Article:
Burrows and colleagues (2000) assessed the recording policies and practices in 10 police forces. They then went on to investigate, in more depth is five of those forces, what happened when calls involving crime allegations were made to the police by members of the public, and whether they were recorded as crimes and, if not, why not. They found that there was no standard practice and that the way that a crime report originates varies between forces. Forces have different arrangements for dealing with telephone calls from the public, a crucial distinction being between forces which operate 'single tier' and 'two-tier' control rooms, i.e. whether all calls go to one central point or to a number of local points usually at the basic command unit level. Methods of creating crime reports varied, some forces have officers telephoning the details to a central in-putting bureau, others have the officer entering the details themselves on the force computerized crime-recording system. Burrows and colleagues found, however, that most forces still rely on officers preparing hand-written reports, which are subsequently put onto the crime-recording system by others, usually civilian inputers.
In some forces the police officer is able to assign a crime classification. In others this is restricted to a small number of people in a crime management unit. In two forces they found that it took days for a crime report to materialise, providing opportunities for data manipulation and consequences for crime analysis based on incomplete data. The guidance on the criteria to be applied to recording incidents as crimes is contained in the government's 'Counting Rules' published by the Home Office (Home Office, 1998). This is a massive and arcane document that defies comprehension by all except those individuals steeped in its usage. Most forces do not provide further guidance on what is to be recorded as a crime (HMIC, 2000).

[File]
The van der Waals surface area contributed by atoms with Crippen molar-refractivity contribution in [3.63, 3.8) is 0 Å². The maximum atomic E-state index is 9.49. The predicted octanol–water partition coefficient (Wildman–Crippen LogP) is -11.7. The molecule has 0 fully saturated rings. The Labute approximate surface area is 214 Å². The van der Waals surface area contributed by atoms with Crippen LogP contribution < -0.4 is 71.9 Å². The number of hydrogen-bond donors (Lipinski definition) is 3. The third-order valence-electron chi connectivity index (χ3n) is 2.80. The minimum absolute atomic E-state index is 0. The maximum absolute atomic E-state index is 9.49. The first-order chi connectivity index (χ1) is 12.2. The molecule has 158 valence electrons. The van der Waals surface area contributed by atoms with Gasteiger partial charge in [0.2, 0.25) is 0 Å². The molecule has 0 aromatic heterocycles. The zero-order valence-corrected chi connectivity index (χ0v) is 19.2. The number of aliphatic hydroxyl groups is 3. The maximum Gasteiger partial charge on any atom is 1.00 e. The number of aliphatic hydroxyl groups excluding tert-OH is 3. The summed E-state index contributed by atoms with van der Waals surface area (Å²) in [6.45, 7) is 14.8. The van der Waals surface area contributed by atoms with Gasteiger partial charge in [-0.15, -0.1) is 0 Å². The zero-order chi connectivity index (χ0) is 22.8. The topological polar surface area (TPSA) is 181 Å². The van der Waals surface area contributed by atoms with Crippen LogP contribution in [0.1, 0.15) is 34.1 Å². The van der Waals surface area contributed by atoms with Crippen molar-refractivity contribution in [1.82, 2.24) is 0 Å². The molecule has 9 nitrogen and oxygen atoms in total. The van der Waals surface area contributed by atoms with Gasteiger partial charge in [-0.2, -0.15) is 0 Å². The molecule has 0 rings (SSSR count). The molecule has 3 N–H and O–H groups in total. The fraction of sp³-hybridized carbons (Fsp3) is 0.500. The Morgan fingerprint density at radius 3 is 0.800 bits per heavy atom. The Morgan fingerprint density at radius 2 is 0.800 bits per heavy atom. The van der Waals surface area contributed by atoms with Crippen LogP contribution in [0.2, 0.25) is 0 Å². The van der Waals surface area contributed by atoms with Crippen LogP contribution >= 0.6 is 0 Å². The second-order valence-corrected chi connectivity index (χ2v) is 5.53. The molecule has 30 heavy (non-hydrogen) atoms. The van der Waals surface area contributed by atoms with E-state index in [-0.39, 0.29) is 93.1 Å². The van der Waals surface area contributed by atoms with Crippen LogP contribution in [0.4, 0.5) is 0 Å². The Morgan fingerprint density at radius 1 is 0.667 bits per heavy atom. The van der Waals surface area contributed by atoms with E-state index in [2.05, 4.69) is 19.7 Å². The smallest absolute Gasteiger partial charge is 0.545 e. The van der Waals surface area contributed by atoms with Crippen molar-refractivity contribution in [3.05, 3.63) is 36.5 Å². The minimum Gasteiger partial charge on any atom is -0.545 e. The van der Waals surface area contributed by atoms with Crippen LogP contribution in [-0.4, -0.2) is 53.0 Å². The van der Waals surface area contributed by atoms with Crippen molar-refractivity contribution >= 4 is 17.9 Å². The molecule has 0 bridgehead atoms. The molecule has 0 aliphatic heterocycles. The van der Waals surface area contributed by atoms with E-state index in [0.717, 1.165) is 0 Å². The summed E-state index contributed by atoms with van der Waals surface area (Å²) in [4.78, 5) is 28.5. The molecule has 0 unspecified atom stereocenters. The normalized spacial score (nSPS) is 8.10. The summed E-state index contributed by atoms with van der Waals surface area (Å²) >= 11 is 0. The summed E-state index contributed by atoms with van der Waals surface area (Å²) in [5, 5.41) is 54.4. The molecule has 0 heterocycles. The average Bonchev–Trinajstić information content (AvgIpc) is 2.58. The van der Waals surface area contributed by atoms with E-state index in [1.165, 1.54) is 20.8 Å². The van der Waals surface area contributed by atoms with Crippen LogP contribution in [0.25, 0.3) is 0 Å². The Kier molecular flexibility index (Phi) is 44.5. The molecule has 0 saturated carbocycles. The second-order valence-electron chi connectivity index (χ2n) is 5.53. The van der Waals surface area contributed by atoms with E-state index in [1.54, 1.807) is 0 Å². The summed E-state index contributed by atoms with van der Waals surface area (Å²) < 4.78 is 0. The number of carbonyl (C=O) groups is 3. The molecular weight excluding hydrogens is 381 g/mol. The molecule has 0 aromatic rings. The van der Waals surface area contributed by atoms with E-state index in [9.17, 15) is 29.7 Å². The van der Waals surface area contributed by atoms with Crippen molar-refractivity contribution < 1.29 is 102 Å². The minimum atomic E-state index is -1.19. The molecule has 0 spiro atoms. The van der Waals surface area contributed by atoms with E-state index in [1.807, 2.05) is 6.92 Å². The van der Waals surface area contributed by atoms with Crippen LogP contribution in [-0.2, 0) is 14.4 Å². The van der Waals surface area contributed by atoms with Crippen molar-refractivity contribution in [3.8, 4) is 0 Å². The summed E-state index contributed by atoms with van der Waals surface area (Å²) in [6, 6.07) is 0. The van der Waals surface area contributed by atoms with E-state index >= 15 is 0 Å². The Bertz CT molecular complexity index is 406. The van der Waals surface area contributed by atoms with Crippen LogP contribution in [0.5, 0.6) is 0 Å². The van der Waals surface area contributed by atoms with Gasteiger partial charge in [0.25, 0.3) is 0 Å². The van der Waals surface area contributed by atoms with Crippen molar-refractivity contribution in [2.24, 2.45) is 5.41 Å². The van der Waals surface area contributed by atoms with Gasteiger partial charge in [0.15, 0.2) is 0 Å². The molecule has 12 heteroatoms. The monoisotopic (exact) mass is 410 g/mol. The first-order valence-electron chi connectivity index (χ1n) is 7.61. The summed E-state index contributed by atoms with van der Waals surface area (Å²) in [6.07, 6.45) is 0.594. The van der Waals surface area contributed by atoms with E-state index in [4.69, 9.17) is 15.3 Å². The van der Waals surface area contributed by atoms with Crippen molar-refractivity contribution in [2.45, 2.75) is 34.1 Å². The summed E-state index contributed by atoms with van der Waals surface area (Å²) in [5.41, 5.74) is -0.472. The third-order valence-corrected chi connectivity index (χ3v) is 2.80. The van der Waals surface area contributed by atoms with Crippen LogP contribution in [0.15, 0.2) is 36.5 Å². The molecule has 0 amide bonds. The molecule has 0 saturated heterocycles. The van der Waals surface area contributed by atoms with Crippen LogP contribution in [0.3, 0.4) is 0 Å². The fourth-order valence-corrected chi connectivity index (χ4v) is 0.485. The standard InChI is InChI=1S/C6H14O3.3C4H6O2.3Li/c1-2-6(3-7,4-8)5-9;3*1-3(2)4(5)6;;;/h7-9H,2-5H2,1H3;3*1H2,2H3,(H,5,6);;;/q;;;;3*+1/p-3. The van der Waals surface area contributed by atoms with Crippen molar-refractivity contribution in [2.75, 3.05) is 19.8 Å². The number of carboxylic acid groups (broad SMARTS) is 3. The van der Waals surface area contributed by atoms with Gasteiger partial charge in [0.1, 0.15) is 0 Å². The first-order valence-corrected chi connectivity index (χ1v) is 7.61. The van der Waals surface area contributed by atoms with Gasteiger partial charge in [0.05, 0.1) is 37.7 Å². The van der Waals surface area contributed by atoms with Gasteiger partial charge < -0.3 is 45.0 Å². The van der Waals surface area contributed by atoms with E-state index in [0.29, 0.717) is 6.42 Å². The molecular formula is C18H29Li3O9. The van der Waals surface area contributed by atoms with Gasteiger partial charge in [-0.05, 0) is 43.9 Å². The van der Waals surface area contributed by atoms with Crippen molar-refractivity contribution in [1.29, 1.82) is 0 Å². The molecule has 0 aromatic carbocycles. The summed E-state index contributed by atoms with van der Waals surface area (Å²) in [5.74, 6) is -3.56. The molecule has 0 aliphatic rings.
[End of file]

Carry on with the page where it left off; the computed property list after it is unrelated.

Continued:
Two models of crime recording were identified by Burrows that were described as 'prima facie' and 'evidential'. Forces adopting the prima facie model recorded details of the allegation without scrutiny. Forces adopting the evidential model require the details to be substantiated before a crime is accepted and recorded in their statistics, creating spurious significant improvements in these force's clear-up rates. When the evidential model is used, alternative crime recording systems can co-exist along with the one used for statistical purposes. Such systems are used to track the journey of an'incident' being recorded to it subsequently being accepted and recorded as a crime if it passes the evidential test.
The Home Office requirements for the counting of recorded crime are set out in Criminal Statistics Volume 1, Counting Rules for Recordable Offences (1998). In addition, there is a set of rules for counting 'Offences Recorded as Cleared Up'
contained within 'Home Office Criminal Statistics, Volume iv. Annual Miscellaneous Returns (1998)' which contains 12 rules. As long as one rule has been satisfied, any crime which the police are required to notify to the Home Office may be counted as 'detected' or cleared-up.
When Burrows tracked calls made to the police they found that only 47% of crime allegations, made by a member of the public, were eventually recorded as crimes. They also noted that changes to the counting rules, made in 1998, meant that a series of crimes against one victim would be recorded as only one offence, whereas the BCS would count this as a number of occurrences.
Previous research by Bottomley and Coleman (1981) had identified police practices used to reduce the number of crimes recorded. The practice is known as 'cuffing' of crimes. An example would be where a victim alleges that her purse was stolen but the police record the allegation of theft as lost property. The disparity in the recording practices between forces was examined by Farrington and Dowds (1985). They found that, in Nottinghamshire, there was a higher 'true' crime rate as indicated by the BCS than in two neighbouring forces. They found the main reasons for this was the greater number of crimes originating from interviews with offenders who make a number of 'coughs' or admissions, including those to offences of stealing property of very little value.
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